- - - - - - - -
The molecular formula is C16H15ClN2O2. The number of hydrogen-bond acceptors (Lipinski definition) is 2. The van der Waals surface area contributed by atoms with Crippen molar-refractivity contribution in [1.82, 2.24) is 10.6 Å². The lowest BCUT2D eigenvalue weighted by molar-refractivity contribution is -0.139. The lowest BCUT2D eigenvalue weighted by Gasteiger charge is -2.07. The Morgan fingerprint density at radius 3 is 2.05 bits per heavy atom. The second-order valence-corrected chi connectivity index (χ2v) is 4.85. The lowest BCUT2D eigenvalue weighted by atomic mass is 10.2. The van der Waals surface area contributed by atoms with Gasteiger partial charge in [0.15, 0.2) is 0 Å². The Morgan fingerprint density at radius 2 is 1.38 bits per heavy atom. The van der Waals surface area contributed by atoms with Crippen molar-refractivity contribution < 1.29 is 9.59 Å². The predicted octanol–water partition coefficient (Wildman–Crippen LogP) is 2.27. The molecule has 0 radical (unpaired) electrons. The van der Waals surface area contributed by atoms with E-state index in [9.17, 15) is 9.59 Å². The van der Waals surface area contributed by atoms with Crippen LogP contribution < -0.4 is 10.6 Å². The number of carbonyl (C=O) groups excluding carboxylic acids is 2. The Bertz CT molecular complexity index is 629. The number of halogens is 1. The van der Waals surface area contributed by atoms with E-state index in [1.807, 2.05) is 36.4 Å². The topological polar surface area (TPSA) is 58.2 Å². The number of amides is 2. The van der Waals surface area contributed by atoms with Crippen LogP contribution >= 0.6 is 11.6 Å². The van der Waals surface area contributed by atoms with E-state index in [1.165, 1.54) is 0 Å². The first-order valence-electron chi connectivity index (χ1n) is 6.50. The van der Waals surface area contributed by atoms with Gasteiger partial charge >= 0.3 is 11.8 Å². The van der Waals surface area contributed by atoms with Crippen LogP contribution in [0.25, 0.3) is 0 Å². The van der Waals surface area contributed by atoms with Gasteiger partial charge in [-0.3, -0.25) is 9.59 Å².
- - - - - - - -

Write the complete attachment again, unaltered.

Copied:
The molecular formula is C16H15ClN2O2. The number of hydrogen-bond acceptors (Lipinski definition) is 2. The van der Waals surface area contributed by atoms with Crippen molar-refractivity contribution in [1.82, 2.24) is 10.6 Å². The lowest BCUT2D eigenvalue weighted by molar-refractivity contribution is -0.139. The lowest BCUT2D eigenvalue weighted by Gasteiger charge is -2.07. The Morgan fingerprint density at radius 3 is 2.05 bits per heavy atom. The second-order valence-corrected chi connectivity index (χ2v) is 4.85. The lowest BCUT2D eigenvalue weighted by atomic mass is 10.2. The van der Waals surface area contributed by atoms with Gasteiger partial charge in [0.15, 0.2) is 0 Å². The Morgan fingerprint density at radius 2 is 1.38 bits per heavy atom. The van der Waals surface area contributed by atoms with Crippen molar-refractivity contribution < 1.29 is 9.59 Å². The predicted octanol–water partition coefficient (Wildman–Crippen LogP) is 2.27. The molecule has 0 radical (unpaired) electrons. The van der Waals surface area contributed by atoms with E-state index in [9.17, 15) is 9.59 Å². The van der Waals surface area contributed by atoms with Crippen LogP contribution < -0.4 is 10.6 Å². The number of carbonyl (C=O) groups excluding carboxylic acids is 2. The Bertz CT molecular complexity index is 629. The number of halogens is 1. The van der Waals surface area contributed by atoms with E-state index in [1.807, 2.05) is 36.4 Å². The topological polar surface area (TPSA) is 58.2 Å². The number of amides is 2. The van der Waals surface area contributed by atoms with Crippen LogP contribution >= 0.6 is 11.6 Å². The van der Waals surface area contributed by atoms with E-state index in [1.165, 1.54) is 0 Å². The first-order valence-electron chi connectivity index (χ1n) is 6.50. The van der Waals surface area contributed by atoms with Gasteiger partial charge >= 0.3 is 11.8 Å². The van der Waals surface area contributed by atoms with Crippen LogP contribution in [0.25, 0.3) is 0 Å². The van der Waals surface area contributed by atoms with Gasteiger partial charge in [-0.3, -0.25) is 9.59 Å².